Home / News / India /  Tax disputes pile up in absence of authorities

More than a year after the government abruptly replaced the two quasi-judicial authorities—the Income-Tax Settlement Commission (ITSC) and Authority for Advance Rulings (AAR)—with administrative boards, the two entities are yet to be functional, and thousands of cases have piled up, said experts.

Nearly 3,000 cases under the ITSC and over 700 under the AAR are pending, and the lack of clarity in the absence of an advance ruling authority may lead to further increases in litigation with businesses and private tax consultants interpreting tax laws in their own way, they added.

“Pending cases with the AAR were supposed to be transferred to the Board but are yet to see any movement. It is impacting business decisions and is creating a lot of uncertainty. The idea of setting up an alternative advance ruling mechanism was to provide upfront the thinking of the government, whether the transactions are taxable or not. But there is a lack of certainty today," said Neeru Ahuja, partner at Deloitte.

The ITSC was disbanded on 1 February 2021, with the budget proposing the constitution of an interim Board of settlement (IBS). Subsequently, the settlement of the pending cases was notified and 21 chief commissioners were assigned, but the rules are yet to be framed. More than 300 writ petitions have been filed in various courts against the abolition of the ITSC.

Similarly, an “underperforming" AAR was replaced with a two-member Board for Advance Ruling (BAR), chaired by an officer not below the rank of a chief commissioner. However, this, too, is yet to become functional.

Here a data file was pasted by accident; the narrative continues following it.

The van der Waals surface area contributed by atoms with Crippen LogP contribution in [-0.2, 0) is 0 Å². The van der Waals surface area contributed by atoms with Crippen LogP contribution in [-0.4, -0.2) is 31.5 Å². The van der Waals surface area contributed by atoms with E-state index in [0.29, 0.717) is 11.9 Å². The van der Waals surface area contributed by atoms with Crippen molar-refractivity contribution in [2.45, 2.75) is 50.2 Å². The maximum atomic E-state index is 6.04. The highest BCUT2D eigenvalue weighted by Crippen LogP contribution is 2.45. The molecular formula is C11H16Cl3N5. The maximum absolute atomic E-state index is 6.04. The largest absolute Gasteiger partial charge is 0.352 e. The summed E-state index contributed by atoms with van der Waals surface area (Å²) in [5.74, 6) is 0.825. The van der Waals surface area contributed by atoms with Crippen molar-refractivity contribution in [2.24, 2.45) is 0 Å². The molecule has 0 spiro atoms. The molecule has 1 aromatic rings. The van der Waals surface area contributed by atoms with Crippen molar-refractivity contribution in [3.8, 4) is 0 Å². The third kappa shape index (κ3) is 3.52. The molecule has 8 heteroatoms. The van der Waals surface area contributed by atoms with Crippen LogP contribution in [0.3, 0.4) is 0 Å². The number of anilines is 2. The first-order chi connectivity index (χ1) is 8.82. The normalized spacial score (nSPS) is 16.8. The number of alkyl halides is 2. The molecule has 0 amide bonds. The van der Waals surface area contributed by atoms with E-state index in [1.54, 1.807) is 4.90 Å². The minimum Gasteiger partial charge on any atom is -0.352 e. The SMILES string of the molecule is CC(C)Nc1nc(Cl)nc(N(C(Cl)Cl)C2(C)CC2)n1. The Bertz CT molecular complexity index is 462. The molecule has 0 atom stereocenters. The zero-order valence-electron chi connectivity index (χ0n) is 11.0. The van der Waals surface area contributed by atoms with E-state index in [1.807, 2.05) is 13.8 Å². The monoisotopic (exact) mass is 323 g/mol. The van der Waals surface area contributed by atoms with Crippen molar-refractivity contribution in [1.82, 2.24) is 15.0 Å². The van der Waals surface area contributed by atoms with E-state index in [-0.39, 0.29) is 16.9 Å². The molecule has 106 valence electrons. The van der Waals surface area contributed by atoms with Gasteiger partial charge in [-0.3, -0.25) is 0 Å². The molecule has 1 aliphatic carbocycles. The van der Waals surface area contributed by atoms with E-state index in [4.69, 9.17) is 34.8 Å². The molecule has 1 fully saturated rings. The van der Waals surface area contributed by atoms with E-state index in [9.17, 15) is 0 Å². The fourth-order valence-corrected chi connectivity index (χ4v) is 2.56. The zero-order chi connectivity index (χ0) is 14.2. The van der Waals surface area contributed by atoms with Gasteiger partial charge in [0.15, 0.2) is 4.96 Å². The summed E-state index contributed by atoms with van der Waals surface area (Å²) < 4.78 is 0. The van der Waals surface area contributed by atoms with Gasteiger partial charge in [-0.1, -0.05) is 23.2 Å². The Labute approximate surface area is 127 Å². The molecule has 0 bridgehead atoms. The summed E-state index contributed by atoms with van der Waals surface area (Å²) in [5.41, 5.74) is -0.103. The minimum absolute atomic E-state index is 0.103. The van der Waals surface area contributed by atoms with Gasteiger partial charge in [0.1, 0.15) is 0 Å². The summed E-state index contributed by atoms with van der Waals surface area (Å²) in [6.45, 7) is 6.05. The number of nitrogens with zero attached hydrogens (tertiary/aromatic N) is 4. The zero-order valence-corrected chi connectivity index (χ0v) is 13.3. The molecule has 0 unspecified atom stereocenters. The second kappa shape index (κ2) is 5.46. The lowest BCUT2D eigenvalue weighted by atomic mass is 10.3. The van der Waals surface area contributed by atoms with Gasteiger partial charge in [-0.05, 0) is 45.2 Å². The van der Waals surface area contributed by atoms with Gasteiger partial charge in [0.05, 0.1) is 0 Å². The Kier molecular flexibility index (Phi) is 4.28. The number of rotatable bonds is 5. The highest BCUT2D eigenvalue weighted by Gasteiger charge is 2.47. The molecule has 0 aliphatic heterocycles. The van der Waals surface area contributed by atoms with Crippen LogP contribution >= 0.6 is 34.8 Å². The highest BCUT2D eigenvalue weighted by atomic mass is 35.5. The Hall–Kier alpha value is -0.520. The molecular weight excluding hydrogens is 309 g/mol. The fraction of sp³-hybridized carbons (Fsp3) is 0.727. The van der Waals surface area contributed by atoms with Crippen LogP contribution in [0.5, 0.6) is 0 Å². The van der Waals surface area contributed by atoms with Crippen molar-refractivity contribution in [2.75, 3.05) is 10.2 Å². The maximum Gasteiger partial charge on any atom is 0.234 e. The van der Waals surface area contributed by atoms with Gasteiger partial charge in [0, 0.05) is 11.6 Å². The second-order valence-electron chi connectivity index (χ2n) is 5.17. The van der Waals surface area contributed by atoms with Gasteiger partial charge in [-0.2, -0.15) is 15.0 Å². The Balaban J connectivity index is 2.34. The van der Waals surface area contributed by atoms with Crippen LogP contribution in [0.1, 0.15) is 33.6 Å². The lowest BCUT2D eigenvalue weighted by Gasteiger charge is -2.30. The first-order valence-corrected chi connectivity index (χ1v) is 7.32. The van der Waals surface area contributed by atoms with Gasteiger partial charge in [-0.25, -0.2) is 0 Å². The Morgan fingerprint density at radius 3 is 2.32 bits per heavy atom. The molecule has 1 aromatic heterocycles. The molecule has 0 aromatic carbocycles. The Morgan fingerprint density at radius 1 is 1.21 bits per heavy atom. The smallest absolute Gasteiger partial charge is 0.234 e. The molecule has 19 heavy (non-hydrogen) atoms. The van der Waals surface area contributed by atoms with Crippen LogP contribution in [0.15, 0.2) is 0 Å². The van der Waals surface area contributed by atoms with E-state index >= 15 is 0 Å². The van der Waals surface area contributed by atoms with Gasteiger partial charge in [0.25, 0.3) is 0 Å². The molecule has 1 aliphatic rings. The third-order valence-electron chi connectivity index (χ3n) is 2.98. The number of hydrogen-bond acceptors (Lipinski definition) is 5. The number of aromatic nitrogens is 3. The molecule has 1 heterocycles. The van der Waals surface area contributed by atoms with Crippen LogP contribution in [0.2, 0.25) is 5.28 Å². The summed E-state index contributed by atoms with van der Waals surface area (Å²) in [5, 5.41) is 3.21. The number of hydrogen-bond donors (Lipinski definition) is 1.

“The lack of clarity on tax treatment at the beginning of a transaction due to non-functionality of AAR mechanism may lead to increase in litigation. However, the government’s intent has been to cut litigation. Faceless assessment is expected to reduce litigation to a great extent over a period of time," said Vikas Vasal, national managing partner, Tax, Grant Thornton Bharat.

The AAR was set up with the sole aim of providing clarity on contentious tax issues, especially for foreign businesses. “However, over a period of time, applications piled up and delivery became low. Cases are pending for years," Vasal added.

Akhilesh Ranjan, former member, central board of direct taxes, said while there was a problem of vacancies on the AAR benches, replacing the authority with a board may not be the solution. “The problem was that retired judges were not coming and joining. While chief commissioners may be senior officers who know the law, they are ultimately revenue officers. So the taxpayer is not going to feel that he is going to get an objective opinion. So, most cases may reach high courts," Ranjan, who is also a tax policy adviser at PwC India, said.

“A lot of assesses relied on ITSC for the settlement of disputes with income tax department, but after it was wound up, there is no update on the pending cases that were to be transferred," said an income tax official, seeking anonymity.

“In the absence of notified rules, this is leading to uncertainty for the taxpayers," said Sandeep Sehgal, partner, tax, AKM Global.

Queries emailed to a CBDT spokesperson remained unanswered till press time.


Dilasha Seth

" Dilasha Seth is a journalist reporting on macroeconomic policy for the last 11 years. She writes extensively on issues including international trade, macroeconomic data, fiscal policy, and taxation. At Mint, she reports on trade deals that India is signing besides key policy decisions of the Ministry of Finance. She closely tracked and covered the transition to the goods and services tax (GST) regime in 2017 and also writes on direct tax-related issues. In the past, she has worked with Business Standard and The Economic Times. She is based in Bangalore."
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